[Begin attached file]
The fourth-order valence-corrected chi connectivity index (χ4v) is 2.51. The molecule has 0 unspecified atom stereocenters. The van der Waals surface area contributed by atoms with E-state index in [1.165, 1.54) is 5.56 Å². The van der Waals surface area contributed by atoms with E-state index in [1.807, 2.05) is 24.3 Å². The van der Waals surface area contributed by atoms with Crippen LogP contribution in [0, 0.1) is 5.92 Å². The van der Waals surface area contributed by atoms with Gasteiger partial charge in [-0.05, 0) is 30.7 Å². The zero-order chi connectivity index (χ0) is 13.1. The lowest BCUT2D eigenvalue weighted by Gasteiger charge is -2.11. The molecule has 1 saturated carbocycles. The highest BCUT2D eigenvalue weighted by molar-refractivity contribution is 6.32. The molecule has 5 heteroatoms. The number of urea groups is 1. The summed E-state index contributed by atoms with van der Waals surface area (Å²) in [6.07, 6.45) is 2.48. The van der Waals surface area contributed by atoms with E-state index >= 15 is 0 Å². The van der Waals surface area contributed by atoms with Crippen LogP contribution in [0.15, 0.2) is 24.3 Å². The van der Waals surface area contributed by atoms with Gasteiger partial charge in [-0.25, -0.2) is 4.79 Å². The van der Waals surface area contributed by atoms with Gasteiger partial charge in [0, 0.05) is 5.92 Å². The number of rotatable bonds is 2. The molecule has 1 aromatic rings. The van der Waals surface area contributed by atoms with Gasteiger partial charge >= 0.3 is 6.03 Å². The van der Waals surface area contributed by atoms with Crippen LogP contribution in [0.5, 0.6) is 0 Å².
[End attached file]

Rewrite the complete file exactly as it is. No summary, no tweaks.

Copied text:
The fourth-order valence-corrected chi connectivity index (χ4v) is 2.51. The molecule has 0 unspecified atom stereocenters. The van der Waals surface area contributed by atoms with E-state index in [1.165, 1.54) is 5.56 Å². The van der Waals surface area contributed by atoms with E-state index in [1.807, 2.05) is 24.3 Å². The van der Waals surface area contributed by atoms with Crippen LogP contribution in [0, 0.1) is 5.92 Å². The van der Waals surface area contributed by atoms with Gasteiger partial charge in [-0.05, 0) is 30.7 Å². The zero-order chi connectivity index (χ0) is 13.1. The lowest BCUT2D eigenvalue weighted by Gasteiger charge is -2.11. The molecule has 1 saturated carbocycles. The highest BCUT2D eigenvalue weighted by molar-refractivity contribution is 6.32. The molecule has 5 heteroatoms. The number of urea groups is 1. The summed E-state index contributed by atoms with van der Waals surface area (Å²) in [6.07, 6.45) is 2.48. The van der Waals surface area contributed by atoms with E-state index >= 15 is 0 Å². The van der Waals surface area contributed by atoms with Crippen LogP contribution in [0.15, 0.2) is 24.3 Å². The van der Waals surface area contributed by atoms with Gasteiger partial charge in [-0.25, -0.2) is 4.79 Å². The van der Waals surface area contributed by atoms with Gasteiger partial charge in [0, 0.05) is 5.92 Å². The number of rotatable bonds is 2. The molecule has 1 aromatic rings. The van der Waals surface area contributed by atoms with Gasteiger partial charge >= 0.3 is 6.03 Å². The van der Waals surface area contributed by atoms with Crippen LogP contribution in [0.5, 0.6) is 0 Å².